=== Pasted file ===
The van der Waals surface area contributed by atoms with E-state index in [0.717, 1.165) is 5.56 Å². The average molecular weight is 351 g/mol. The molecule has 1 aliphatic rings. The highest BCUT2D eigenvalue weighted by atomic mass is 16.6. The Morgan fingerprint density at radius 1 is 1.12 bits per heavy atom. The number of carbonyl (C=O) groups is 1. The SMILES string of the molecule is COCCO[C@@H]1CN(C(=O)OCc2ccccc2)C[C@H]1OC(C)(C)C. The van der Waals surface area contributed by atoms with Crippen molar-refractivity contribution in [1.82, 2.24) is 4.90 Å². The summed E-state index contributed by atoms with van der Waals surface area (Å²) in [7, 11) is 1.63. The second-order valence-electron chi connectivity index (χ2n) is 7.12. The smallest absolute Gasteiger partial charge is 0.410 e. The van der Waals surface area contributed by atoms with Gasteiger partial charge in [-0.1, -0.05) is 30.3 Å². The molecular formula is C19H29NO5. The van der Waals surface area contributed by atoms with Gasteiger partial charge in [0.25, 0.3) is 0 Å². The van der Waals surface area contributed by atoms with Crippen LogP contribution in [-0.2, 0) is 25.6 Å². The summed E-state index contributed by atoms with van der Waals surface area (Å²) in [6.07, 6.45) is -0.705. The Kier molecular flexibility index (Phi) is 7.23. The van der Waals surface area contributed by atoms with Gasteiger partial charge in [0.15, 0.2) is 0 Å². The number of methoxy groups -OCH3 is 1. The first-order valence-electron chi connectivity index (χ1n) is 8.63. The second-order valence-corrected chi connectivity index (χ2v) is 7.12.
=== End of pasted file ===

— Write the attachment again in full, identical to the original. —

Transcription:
The van der Waals surface area contributed by atoms with E-state index in [0.717, 1.165) is 5.56 Å². The average molecular weight is 351 g/mol. The molecule has 1 aliphatic rings. The highest BCUT2D eigenvalue weighted by atomic mass is 16.6. The Morgan fingerprint density at radius 1 is 1.12 bits per heavy atom. The number of carbonyl (C=O) groups is 1. The SMILES string of the molecule is COCCO[C@@H]1CN(C(=O)OCc2ccccc2)C[C@H]1OC(C)(C)C. The van der Waals surface area contributed by atoms with Crippen molar-refractivity contribution in [1.82, 2.24) is 4.90 Å². The summed E-state index contributed by atoms with van der Waals surface area (Å²) in [7, 11) is 1.63. The second-order valence-electron chi connectivity index (χ2n) is 7.12. The smallest absolute Gasteiger partial charge is 0.410 e. The van der Waals surface area contributed by atoms with Gasteiger partial charge in [-0.1, -0.05) is 30.3 Å². The molecular formula is C19H29NO5. The van der Waals surface area contributed by atoms with Gasteiger partial charge in [0.25, 0.3) is 0 Å². The van der Waals surface area contributed by atoms with Crippen LogP contribution in [-0.2, 0) is 25.6 Å². The summed E-state index contributed by atoms with van der Waals surface area (Å²) in [6.07, 6.45) is -0.705. The Kier molecular flexibility index (Phi) is 7.23. The van der Waals surface area contributed by atoms with Gasteiger partial charge in [0.15, 0.2) is 0 Å². The number of methoxy groups -OCH3 is 1. The first-order valence-electron chi connectivity index (χ1n) is 8.63. The second-order valence-corrected chi connectivity index (χ2v) is 7.12.